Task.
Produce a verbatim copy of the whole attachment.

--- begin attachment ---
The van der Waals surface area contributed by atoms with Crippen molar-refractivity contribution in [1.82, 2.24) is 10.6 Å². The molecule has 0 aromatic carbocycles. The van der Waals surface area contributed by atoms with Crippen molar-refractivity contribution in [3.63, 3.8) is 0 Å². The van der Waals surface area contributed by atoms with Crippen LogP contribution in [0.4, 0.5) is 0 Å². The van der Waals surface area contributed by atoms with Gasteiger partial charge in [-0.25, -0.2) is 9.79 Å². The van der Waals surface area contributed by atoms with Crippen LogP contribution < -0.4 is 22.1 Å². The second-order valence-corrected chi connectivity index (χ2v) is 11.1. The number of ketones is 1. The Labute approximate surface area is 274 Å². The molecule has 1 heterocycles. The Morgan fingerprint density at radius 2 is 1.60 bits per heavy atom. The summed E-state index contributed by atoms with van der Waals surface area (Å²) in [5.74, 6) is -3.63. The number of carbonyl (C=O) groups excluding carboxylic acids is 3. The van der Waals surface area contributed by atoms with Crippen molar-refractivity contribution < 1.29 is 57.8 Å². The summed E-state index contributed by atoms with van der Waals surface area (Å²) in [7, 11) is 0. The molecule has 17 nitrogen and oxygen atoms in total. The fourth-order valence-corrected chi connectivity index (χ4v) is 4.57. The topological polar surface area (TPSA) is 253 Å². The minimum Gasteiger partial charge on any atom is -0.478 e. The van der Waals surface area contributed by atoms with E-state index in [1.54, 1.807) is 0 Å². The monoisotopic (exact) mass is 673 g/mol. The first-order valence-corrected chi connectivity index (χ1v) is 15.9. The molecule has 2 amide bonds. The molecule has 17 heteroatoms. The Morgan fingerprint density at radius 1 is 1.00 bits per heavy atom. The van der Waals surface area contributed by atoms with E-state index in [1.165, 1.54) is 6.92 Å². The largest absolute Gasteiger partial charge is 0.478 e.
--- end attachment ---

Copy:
The van der Waals surface area contributed by atoms with Crippen molar-refractivity contribution in [1.82, 2.24) is 10.6 Å². The molecule has 0 aromatic carbocycles. The van der Waals surface area contributed by atoms with Crippen molar-refractivity contribution in [3.63, 3.8) is 0 Å². The van der Waals surface area contributed by atoms with Crippen LogP contribution in [0.4, 0.5) is 0 Å². The van der Waals surface area contributed by atoms with Gasteiger partial charge in [-0.25, -0.2) is 9.79 Å². The van der Waals surface area contributed by atoms with Crippen LogP contribution < -0.4 is 22.1 Å². The second-order valence-corrected chi connectivity index (χ2v) is 11.1. The number of ketones is 1. The Labute approximate surface area is 274 Å². The molecule has 1 heterocycles. The Morgan fingerprint density at radius 2 is 1.60 bits per heavy atom. The summed E-state index contributed by atoms with van der Waals surface area (Å²) in [5.74, 6) is -3.63. The number of carbonyl (C=O) groups excluding carboxylic acids is 3. The van der Waals surface area contributed by atoms with Crippen molar-refractivity contribution < 1.29 is 57.8 Å². The summed E-state index contributed by atoms with van der Waals surface area (Å²) in [7, 11) is 0. The molecule has 17 nitrogen and oxygen atoms in total. The fourth-order valence-corrected chi connectivity index (χ4v) is 4.57. The topological polar surface area (TPSA) is 253 Å². The minimum Gasteiger partial charge on any atom is -0.478 e. The van der Waals surface area contributed by atoms with E-state index in [1.54, 1.807) is 0 Å². The monoisotopic (exact) mass is 673 g/mol. The first-order valence-corrected chi connectivity index (χ1v) is 15.9. The molecule has 2 amide bonds. The molecule has 17 heteroatoms. The Morgan fingerprint density at radius 1 is 1.00 bits per heavy atom. The van der Waals surface area contributed by atoms with E-state index in [1.165, 1.54) is 6.92 Å². The largest absolute Gasteiger partial charge is 0.478 e.